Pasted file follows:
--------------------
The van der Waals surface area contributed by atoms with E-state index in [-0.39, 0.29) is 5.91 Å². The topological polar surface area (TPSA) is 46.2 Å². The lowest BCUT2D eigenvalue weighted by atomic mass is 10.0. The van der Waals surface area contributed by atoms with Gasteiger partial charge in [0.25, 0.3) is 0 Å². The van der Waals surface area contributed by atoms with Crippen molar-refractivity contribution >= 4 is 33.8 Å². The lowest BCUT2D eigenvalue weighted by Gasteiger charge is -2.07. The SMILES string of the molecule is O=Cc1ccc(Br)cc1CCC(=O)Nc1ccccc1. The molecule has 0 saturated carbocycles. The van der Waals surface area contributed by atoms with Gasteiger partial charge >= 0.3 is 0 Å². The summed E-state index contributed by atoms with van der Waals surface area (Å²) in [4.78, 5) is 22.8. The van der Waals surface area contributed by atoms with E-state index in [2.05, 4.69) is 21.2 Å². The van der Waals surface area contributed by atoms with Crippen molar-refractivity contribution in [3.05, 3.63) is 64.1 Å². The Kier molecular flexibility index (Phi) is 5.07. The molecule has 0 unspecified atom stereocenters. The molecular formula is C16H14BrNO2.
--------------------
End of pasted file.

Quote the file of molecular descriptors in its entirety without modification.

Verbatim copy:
The van der Waals surface area contributed by atoms with E-state index in [-0.39, 0.29) is 5.91 Å². The topological polar surface area (TPSA) is 46.2 Å². The lowest BCUT2D eigenvalue weighted by atomic mass is 10.0. The van der Waals surface area contributed by atoms with Gasteiger partial charge in [0.25, 0.3) is 0 Å². The van der Waals surface area contributed by atoms with Crippen molar-refractivity contribution >= 4 is 33.8 Å². The lowest BCUT2D eigenvalue weighted by Gasteiger charge is -2.07. The SMILES string of the molecule is O=Cc1ccc(Br)cc1CCC(=O)Nc1ccccc1. The molecule has 0 saturated carbocycles. The van der Waals surface area contributed by atoms with Gasteiger partial charge >= 0.3 is 0 Å². The summed E-state index contributed by atoms with van der Waals surface area (Å²) in [4.78, 5) is 22.8. The van der Waals surface area contributed by atoms with E-state index in [2.05, 4.69) is 21.2 Å². The van der Waals surface area contributed by atoms with Crippen molar-refractivity contribution in [3.05, 3.63) is 64.1 Å². The Kier molecular flexibility index (Phi) is 5.07. The molecule has 0 unspecified atom stereocenters. The molecular formula is C16H14BrNO2.